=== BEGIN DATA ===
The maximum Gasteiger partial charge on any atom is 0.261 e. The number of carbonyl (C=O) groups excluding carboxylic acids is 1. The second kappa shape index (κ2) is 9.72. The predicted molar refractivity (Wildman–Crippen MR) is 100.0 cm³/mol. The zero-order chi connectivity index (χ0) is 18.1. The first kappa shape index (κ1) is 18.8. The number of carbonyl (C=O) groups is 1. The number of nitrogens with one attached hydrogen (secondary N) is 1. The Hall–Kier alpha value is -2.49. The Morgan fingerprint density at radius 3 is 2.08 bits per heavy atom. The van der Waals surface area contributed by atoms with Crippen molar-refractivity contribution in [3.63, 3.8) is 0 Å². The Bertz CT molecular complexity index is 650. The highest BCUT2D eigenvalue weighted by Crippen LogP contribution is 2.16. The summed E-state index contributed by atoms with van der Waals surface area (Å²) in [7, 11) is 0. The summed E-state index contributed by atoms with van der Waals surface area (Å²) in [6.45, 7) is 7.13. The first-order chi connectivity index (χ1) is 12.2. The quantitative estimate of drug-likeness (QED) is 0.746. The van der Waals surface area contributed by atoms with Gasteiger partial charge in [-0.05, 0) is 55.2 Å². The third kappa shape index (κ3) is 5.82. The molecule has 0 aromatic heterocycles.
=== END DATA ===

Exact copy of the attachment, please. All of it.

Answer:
The maximum Gasteiger partial charge on any atom is 0.261 e. The number of carbonyl (C=O) groups excluding carboxylic acids is 1. The second kappa shape index (κ2) is 9.72. The predicted molar refractivity (Wildman–Crippen MR) is 100.0 cm³/mol. The zero-order chi connectivity index (χ0) is 18.1. The first kappa shape index (κ1) is 18.8. The number of carbonyl (C=O) groups is 1. The number of nitrogens with one attached hydrogen (secondary N) is 1. The Hall–Kier alpha value is -2.49. The Morgan fingerprint density at radius 3 is 2.08 bits per heavy atom. The van der Waals surface area contributed by atoms with Crippen molar-refractivity contribution in [3.63, 3.8) is 0 Å². The Bertz CT molecular complexity index is 650. The highest BCUT2D eigenvalue weighted by Crippen LogP contribution is 2.16. The summed E-state index contributed by atoms with van der Waals surface area (Å²) in [7, 11) is 0. The summed E-state index contributed by atoms with van der Waals surface area (Å²) in [6.45, 7) is 7.13. The first-order chi connectivity index (χ1) is 12.2. The quantitative estimate of drug-likeness (QED) is 0.746. The van der Waals surface area contributed by atoms with Gasteiger partial charge in [-0.05, 0) is 55.2 Å². The third kappa shape index (κ3) is 5.82. The molecule has 0 aromatic heterocycles.